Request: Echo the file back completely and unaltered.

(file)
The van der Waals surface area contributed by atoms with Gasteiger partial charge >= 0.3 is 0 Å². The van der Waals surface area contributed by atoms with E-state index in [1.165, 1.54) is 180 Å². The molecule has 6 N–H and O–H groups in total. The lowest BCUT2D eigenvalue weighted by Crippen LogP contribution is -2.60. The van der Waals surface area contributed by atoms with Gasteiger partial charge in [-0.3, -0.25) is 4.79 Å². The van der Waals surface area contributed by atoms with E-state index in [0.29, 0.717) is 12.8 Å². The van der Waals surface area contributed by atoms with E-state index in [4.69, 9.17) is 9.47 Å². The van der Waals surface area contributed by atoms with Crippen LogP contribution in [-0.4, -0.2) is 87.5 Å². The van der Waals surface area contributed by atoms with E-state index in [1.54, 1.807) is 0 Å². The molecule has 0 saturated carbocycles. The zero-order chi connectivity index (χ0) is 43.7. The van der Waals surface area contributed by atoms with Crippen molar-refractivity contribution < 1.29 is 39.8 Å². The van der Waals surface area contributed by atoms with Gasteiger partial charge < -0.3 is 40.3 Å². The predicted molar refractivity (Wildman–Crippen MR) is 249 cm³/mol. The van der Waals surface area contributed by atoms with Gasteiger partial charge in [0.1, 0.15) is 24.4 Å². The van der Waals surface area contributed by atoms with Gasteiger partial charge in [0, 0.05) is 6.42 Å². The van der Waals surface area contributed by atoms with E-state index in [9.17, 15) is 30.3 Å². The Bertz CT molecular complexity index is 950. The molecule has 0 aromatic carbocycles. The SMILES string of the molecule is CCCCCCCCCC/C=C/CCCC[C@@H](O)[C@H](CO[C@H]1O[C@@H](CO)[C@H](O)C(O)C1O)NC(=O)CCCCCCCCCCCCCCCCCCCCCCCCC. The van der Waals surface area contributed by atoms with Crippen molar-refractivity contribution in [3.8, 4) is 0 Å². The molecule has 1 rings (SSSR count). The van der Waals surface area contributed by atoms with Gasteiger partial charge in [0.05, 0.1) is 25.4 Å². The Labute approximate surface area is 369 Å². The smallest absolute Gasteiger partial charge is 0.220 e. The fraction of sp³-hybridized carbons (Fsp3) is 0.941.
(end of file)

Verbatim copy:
The van der Waals surface area contributed by atoms with Gasteiger partial charge >= 0.3 is 0 Å². The van der Waals surface area contributed by atoms with E-state index in [1.165, 1.54) is 180 Å². The molecule has 6 N–H and O–H groups in total. The lowest BCUT2D eigenvalue weighted by Crippen LogP contribution is -2.60. The van der Waals surface area contributed by atoms with Gasteiger partial charge in [-0.3, -0.25) is 4.79 Å². The van der Waals surface area contributed by atoms with E-state index in [0.29, 0.717) is 12.8 Å². The van der Waals surface area contributed by atoms with E-state index in [4.69, 9.17) is 9.47 Å². The van der Waals surface area contributed by atoms with Crippen LogP contribution in [-0.4, -0.2) is 87.5 Å². The van der Waals surface area contributed by atoms with E-state index in [1.54, 1.807) is 0 Å². The molecule has 0 saturated carbocycles. The zero-order chi connectivity index (χ0) is 43.7. The van der Waals surface area contributed by atoms with Crippen molar-refractivity contribution < 1.29 is 39.8 Å². The van der Waals surface area contributed by atoms with Gasteiger partial charge < -0.3 is 40.3 Å². The predicted molar refractivity (Wildman–Crippen MR) is 249 cm³/mol. The van der Waals surface area contributed by atoms with Gasteiger partial charge in [0.1, 0.15) is 24.4 Å². The van der Waals surface area contributed by atoms with Gasteiger partial charge in [0, 0.05) is 6.42 Å². The van der Waals surface area contributed by atoms with E-state index in [9.17, 15) is 30.3 Å². The Bertz CT molecular complexity index is 950. The molecule has 0 aromatic carbocycles. The SMILES string of the molecule is CCCCCCCCCC/C=C/CCCC[C@@H](O)[C@H](CO[C@H]1O[C@@H](CO)[C@H](O)C(O)C1O)NC(=O)CCCCCCCCCCCCCCCCCCCCCCCCC. The van der Waals surface area contributed by atoms with Crippen molar-refractivity contribution in [3.8, 4) is 0 Å². The molecule has 1 rings (SSSR count). The van der Waals surface area contributed by atoms with Gasteiger partial charge in [0.05, 0.1) is 25.4 Å². The Labute approximate surface area is 369 Å². The smallest absolute Gasteiger partial charge is 0.220 e. The fraction of sp³-hybridized carbons (Fsp3) is 0.941.